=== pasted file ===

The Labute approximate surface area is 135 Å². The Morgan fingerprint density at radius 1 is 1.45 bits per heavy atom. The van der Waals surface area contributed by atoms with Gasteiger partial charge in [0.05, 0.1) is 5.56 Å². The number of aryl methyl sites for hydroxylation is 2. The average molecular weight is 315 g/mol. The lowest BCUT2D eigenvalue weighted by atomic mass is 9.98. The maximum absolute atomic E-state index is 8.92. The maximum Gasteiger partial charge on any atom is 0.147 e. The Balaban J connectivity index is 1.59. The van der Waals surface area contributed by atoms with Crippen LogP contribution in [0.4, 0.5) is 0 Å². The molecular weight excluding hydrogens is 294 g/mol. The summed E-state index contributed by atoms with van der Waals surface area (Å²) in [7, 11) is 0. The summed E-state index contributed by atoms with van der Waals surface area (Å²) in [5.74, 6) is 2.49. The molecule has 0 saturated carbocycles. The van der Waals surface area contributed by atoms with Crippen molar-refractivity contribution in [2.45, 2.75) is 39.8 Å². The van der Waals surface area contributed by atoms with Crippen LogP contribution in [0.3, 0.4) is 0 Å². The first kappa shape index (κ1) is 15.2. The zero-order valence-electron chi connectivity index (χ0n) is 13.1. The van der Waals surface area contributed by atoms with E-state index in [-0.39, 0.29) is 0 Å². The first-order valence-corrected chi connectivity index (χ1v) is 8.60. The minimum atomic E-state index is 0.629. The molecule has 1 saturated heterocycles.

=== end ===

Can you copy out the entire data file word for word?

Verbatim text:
The Labute approximate surface area is 135 Å². The Morgan fingerprint density at radius 1 is 1.45 bits per heavy atom. The van der Waals surface area contributed by atoms with Gasteiger partial charge in [0.05, 0.1) is 5.56 Å². The number of aryl methyl sites for hydroxylation is 2. The average molecular weight is 315 g/mol. The lowest BCUT2D eigenvalue weighted by atomic mass is 9.98. The maximum absolute atomic E-state index is 8.92. The maximum Gasteiger partial charge on any atom is 0.147 e. The Balaban J connectivity index is 1.59. The van der Waals surface area contributed by atoms with Crippen LogP contribution in [0.4, 0.5) is 0 Å². The molecular weight excluding hydrogens is 294 g/mol. The summed E-state index contributed by atoms with van der Waals surface area (Å²) in [7, 11) is 0. The summed E-state index contributed by atoms with van der Waals surface area (Å²) in [5.74, 6) is 2.49. The molecule has 0 saturated carbocycles. The van der Waals surface area contributed by atoms with Crippen molar-refractivity contribution in [2.45, 2.75) is 39.8 Å². The van der Waals surface area contributed by atoms with Crippen LogP contribution in [0.3, 0.4) is 0 Å². The first kappa shape index (κ1) is 15.2. The zero-order valence-electron chi connectivity index (χ0n) is 13.1. The van der Waals surface area contributed by atoms with E-state index in [-0.39, 0.29) is 0 Å². The first-order valence-corrected chi connectivity index (χ1v) is 8.60. The minimum atomic E-state index is 0.629. The molecule has 1 saturated heterocycles.